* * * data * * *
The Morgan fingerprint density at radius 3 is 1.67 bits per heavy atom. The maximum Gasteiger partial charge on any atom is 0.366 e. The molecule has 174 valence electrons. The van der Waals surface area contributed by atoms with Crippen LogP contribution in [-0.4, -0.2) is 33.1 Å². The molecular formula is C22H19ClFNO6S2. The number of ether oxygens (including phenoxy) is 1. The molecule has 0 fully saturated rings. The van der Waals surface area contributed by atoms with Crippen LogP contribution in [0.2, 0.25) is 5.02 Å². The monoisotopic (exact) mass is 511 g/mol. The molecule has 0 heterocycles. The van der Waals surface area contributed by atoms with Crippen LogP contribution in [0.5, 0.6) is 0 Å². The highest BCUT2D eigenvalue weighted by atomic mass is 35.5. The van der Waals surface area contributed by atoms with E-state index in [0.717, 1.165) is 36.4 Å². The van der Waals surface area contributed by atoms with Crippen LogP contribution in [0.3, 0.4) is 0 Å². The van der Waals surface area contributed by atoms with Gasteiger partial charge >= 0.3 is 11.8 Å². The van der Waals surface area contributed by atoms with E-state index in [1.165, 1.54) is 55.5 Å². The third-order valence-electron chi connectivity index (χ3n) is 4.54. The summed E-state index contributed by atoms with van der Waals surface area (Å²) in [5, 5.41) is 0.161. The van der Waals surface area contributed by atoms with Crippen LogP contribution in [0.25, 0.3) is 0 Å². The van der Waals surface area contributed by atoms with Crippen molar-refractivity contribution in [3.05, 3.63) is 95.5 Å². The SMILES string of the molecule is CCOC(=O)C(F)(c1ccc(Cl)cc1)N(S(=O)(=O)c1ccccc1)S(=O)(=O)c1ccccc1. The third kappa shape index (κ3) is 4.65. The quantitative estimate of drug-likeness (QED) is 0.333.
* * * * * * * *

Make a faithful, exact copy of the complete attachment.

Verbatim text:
The Morgan fingerprint density at radius 3 is 1.67 bits per heavy atom. The maximum Gasteiger partial charge on any atom is 0.366 e. The molecule has 174 valence electrons. The van der Waals surface area contributed by atoms with Crippen LogP contribution in [-0.4, -0.2) is 33.1 Å². The molecular formula is C22H19ClFNO6S2. The number of ether oxygens (including phenoxy) is 1. The molecule has 0 fully saturated rings. The van der Waals surface area contributed by atoms with Crippen LogP contribution in [0.2, 0.25) is 5.02 Å². The monoisotopic (exact) mass is 511 g/mol. The molecule has 0 heterocycles. The van der Waals surface area contributed by atoms with Crippen LogP contribution in [0.5, 0.6) is 0 Å². The highest BCUT2D eigenvalue weighted by atomic mass is 35.5. The van der Waals surface area contributed by atoms with E-state index in [0.717, 1.165) is 36.4 Å². The van der Waals surface area contributed by atoms with Crippen LogP contribution in [0.3, 0.4) is 0 Å². The van der Waals surface area contributed by atoms with Gasteiger partial charge >= 0.3 is 11.8 Å². The van der Waals surface area contributed by atoms with E-state index in [1.165, 1.54) is 55.5 Å². The third-order valence-electron chi connectivity index (χ3n) is 4.54. The summed E-state index contributed by atoms with van der Waals surface area (Å²) in [5, 5.41) is 0.161. The van der Waals surface area contributed by atoms with Crippen LogP contribution in [0.25, 0.3) is 0 Å². The van der Waals surface area contributed by atoms with Crippen molar-refractivity contribution in [3.05, 3.63) is 95.5 Å². The SMILES string of the molecule is CCOC(=O)C(F)(c1ccc(Cl)cc1)N(S(=O)(=O)c1ccccc1)S(=O)(=O)c1ccccc1. The third kappa shape index (κ3) is 4.65. The quantitative estimate of drug-likeness (QED) is 0.333.